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- 1. CIS 890 – Information Retrieval Project Final Presentation Topics Modelling with LDA Collocations on NIPS Collection Presenter: Svitlana Volkova Instructor: Doina Caragea
- 2. Agenda I. Introduction II. Project Stages III. Topics Modeling LDA Model HMMLDA Model LDA-COL Model IV. NIPS Collection V. Experimental Results VI. Conclusions #
- 3. I. Project Overview #
- 4. Generative vs. Discriminative Methods Generative approaches produce a probability density model over all variables in a system and manipulate it to compute classification and regression functions Discriminative approaches provide a direct attempt to compute the input to output mappings #
- 5. From LSI -> to pLSA -> to LDA polysemy/synonymy -> probability -> exchangeability • [Sal83] Gerard Salton and Michael J. McGill. TF-IDF Introduction to Modern Information Retrieval. Salton and McGill (Sal„83) McGraw-Hill, Inc., New York, NY, USA, 1983. [Dee90] S. Deerwester, S. Dumais, T. Latent Semantic Indexing (LSI) Landauer, G. Furnas, and R. Harshman. Indexing by latent semantic analysis. Journal Deerwester et. al.(Dee„90) of the American Society of Information Science, 41(6):391-407, 1990. Probabilistic Latent Semantic Indexing • [Hof99] T. Hofmann. Probabilistic latent semantic indexing. Proceedings of the Hofmann(Hof„99) Twenty-Second Annual International SIGIR Conference, 1999. Latent Dirichlet Allocation (LDA) • [Ble03] Blei, D.M., Ng, A.Y., Jordan, M.I. Latent Dirichlet allocation, Journal of Machine Blei et. al.(Ble„03) # Learning Research, 3, pp.993-1022, 2003.
- 6. Topic Models: LDA #
- 7. Language Models – probability of the sequence of words Healthy Food Text Mining – each word of both the observed and unseen documents is generated by a randomly chosen topic which is drawn from a distribution. #
- 8. Disadvantages of “Bag of word” Assumption • TEXT ≠ sequence of discrete word tokens • The actual meaning can not be captured by words co- occurrences only • Word order is not important for syntax, but it is important for lexical meaning • Words order within “near by” context and phrases is critical to capturing meaning of text #
- 9. Problem Statement #
- 10. Collocations = word phrases? • Noun phrases: – “strong tea”, “weapon of mass destruction” • Phrasal verbs: – “make up” =? • Other phrases: – “rich and powerful” • Collocation is a phrase with meaning beyond the individual words (e.g. “white house”) [Man’99] Manning, C., & Schutze, H. Foundations of statistical natural language processing. Cambridge, MA: MIT Press, 1999. #
- 11. Problem Statement – How “Information Retrieval” Topic can be represented? Unigrams -> …, information, search, …, web – What about “Artificial Intelligence”? Unigrams -> agent, …, information, search, … – Issues with using unigrams for topics modeling: • Not enough representative for single topic • Ambiguous (concepts sharing) – system, modeling, information, data, structure… #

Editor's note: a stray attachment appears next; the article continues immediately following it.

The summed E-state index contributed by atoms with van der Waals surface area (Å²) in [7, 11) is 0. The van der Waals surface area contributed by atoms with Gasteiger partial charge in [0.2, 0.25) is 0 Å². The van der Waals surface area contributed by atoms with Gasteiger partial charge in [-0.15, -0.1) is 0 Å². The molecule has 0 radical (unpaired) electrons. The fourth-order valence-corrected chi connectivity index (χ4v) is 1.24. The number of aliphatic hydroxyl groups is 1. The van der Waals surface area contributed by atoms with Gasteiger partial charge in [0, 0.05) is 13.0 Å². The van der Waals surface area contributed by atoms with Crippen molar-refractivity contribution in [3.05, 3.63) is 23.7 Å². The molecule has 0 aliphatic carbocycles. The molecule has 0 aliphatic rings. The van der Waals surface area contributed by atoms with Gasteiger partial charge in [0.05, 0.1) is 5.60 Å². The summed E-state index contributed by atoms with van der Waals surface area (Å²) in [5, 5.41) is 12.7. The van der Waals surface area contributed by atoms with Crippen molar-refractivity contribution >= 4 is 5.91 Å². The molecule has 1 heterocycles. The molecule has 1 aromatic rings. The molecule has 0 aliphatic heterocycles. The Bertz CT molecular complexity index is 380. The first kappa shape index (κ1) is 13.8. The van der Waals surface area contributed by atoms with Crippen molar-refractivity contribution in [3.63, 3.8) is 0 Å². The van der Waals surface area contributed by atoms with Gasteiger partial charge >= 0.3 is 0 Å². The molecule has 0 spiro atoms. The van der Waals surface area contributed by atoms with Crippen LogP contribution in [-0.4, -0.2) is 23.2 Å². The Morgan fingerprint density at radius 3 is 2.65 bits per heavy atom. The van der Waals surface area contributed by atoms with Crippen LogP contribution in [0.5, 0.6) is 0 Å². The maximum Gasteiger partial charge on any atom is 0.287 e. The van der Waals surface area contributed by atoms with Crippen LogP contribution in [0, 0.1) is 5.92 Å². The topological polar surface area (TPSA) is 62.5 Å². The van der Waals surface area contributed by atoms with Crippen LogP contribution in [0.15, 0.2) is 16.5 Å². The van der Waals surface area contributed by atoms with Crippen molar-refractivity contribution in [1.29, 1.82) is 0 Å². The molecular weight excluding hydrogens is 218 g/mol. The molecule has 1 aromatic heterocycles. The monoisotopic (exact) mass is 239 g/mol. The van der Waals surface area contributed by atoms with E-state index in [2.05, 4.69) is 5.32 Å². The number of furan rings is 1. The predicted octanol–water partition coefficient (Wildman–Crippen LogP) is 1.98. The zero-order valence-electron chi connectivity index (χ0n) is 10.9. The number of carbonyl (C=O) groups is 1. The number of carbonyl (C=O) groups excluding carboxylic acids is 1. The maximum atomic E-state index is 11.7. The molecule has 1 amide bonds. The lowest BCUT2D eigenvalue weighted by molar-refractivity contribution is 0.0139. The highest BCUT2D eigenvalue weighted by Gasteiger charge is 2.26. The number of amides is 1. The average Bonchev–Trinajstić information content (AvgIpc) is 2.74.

- 12. II. Project Stages #
- 13. Project Stages 1. NIPS Data Collection and Preprocessing http://books.nips.cc/ 2. Learning topics models on NIPS collection http://psiexp.ss.uci.edu/research/programs_data/ toolbox.htm - Model 1: LDA - Model 2: HMMLDA - Model 3: LDA-COL 3. Results Comparison for LDA, LDA-COL, HMMLDA and N-grams #
- 14. What are the limitations of using wiki concepts? NLP Active Learning (AL) Information Retrieval: 2 Cognitive Science: 1 Natural Language Processing: 8 Artificial Intelligence (AI) Computer Vision Cognitive Science: 3 Object Recognition: 2 Object Recognition: 1 Visual Perception: 1 Information Retrieval: 2 Natural Language Processing: 6 Information Retrieval (IR) Machine Learning (ML) Information Retrieval: 35 Object Recognition: 1 Natural Language Processing: 1 Wiki Concept Graph Follow links N-grams distribution on the document is small What level of concepts‟ abstraction #
- 15. III. Topic Models: LDA #
- 16. Topics Modeling with Latent Dirichlet Allocation word is represented as multinomial random variable topic is represented as a multinomial random variable z document is represented as Dirichlet random variable #
- 17. Topic Simplex each corner of the simplex corresponds to a topic – a component of the vector ; document is modeled as a point of the simplex - a multimodal distribution over the topics; a corpus is modeled as a Dirichlet distribution on the simplex. http://www.cs.berkeley.edu/~jordan #
- 18. III. Topic Models: HMMLDA #
- 19. Bigram Topic Models: Wallach‟s Model “neural network” • Wallach‟s Bigram Topic Model (Wal„05) is based on Hierarchical Dirichlet Language (Pet‟94) [Wal’05] Wallach, H. Topic modeling: beyond bag-of-words. NIPS 2005 Workshop on Bayesian Methods for Natural Language Processing, 2005. [Pet’94] MacKay, D. J. C., & Peto, L. A hierarchical Dirichlet language model. Natural Language Engineering, 1, 1–19, 1994. #
- 20. III. Topic Models: LDA-COL #
- 21. LDA-Collocation Model LDA-Collocation Model (Ste‟05) • Can decide whether to generate a bigram or unigram [Ste’05] Steyvers, M., & Griffiths, T. Matlab topic modeling toolbox 1.3. http://psiexp.ss.uci.edu/research/programs data/toolbox.htm, 2005 #
- 22. Methods for Collocation Discovery Counting frequency (Jus„95) Justeson, J. S., & Katz, S. M. (1995). Technical terminology: some linguistic properties and an algorithm for identification in text. Natural Language Engineering, 1, 9–27 Variance based collocation (Sma„93) Smadja, F. (1993). Retrieving collocations from text: Xtract. Computational Linguistics, 19, 143–177. Hypothesis testing -> assess whether or not two words occur together more often than chance: – t-test (Chu‟89) Church, K., & Hanks, P. Word association norms, mutual information and lexicography. In Proceedings of the 27th Annual Meeting of the Association for Computational Linguistics (ACL) (pp. 76–83), 1989 – 2 test (Chu‟91) Church, K. W., Gale, W., Hanks, P., & Hindle, D. Using statistics in lexical analysis. In Lexical Acquisition: Using On-line Resources to Build a Lexicon (pp. 115–164). Lawrence Erlbaum, 1991 – likelihood ratio test (Dun‟93) Dunning, T. E. Accurate methods for the statistics of surprise and coincidence. Computational Linguistics, 19, 61–74, 1993. Mutual information (Hod‟96) Hodges, J., Yie, S., Reighart, R., & Boggess, L. An automated system that assists in the generation of document indexes. Natural Language Engineering, 2, 137–160, 199 #